Patriots, Packers: >90%
Falcons, Saints, Texans, Steelers, Ravens, Lions, Bears, Giants, Eagles, Cowboys: 60-70%
49ers, Seahawks: 50%
Chargers, Chiefs, Broncos: 33%
Correction:  Chargers, Broncos: 40%, Chiefs: 20%
Panthers, Buccaneers, Bills, Jets, Bengals, Vikings, Redskins, Titans, Jaguars: 11-22%
Browns, Dolphins, Cardinals, Colts, Raiders, Rams: <5 p="p">
I think that adds up to 1200% or so.

You know what is convenient?  Those odds tend to match up pretty well with the talent level of the quarterback.  Every team with odds above 40% has a pretty good quarterback and every team with odds below 40% has a question mark at quarterback.  Either bad, or young.

Discussing the NFL

Football writing is at a crossroads.  We have gotten so used to stories written by crotchety old writers who kept getting cigar ash in their keyboards. Joe Montana is the greatest leader ever because he looked up in the stands and said "Is that John Candy?" Their victory had less to do with all the talent own the field and the play calling and was the result of Montana being the quarterback and the leader and calming his team down so they could execute and wouldn't buckle under the pressure.  These stories are still interesting and fun to read, but we have a better understanding that they don't quite explain wins and losses as well as certain statistics, but statistics are very boring.  I've even noticed this as a writer.  Its a lot more fun to make things up and dive into the complexities of line play, than to read to you the results of my statistical analysis.  Any article trying to used statistics has to use half the words recapping Statistics 101 and how the writer is using them.  I agree with you, it's boring and it sucks.  But to have a better understanding of what leads to wins and losses, you need suck it up and take your medicine.  Trust me it gets better...towards the end, we have to get through our statistics lecture first.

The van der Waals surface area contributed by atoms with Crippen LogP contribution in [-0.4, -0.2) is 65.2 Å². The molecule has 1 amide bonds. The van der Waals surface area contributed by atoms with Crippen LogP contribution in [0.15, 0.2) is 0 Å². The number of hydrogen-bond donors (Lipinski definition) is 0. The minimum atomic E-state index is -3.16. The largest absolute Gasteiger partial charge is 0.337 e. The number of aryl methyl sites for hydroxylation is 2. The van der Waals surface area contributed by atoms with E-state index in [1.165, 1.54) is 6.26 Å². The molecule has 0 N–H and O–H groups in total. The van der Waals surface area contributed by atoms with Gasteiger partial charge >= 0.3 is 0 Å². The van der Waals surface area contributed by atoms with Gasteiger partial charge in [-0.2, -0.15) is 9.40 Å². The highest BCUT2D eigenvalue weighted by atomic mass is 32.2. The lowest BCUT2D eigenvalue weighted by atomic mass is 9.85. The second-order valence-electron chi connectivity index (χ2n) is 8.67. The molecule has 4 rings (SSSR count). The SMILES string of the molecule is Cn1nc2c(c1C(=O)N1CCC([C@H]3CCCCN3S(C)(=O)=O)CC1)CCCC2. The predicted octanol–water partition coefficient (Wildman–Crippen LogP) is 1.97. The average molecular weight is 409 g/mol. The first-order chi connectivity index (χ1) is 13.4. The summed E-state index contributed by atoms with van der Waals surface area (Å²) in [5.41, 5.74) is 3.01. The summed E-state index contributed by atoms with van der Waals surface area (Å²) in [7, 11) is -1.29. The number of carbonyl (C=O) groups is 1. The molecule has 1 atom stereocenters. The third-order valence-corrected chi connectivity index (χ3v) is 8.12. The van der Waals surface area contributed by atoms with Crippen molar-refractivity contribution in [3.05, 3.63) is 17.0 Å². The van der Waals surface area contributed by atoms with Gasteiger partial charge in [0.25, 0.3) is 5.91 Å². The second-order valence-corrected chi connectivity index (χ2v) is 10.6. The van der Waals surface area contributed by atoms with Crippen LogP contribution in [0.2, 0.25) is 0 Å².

Fun.: Some Nights

This song is what I would expect if the guys from Rise Against wrote a song for The Lion King.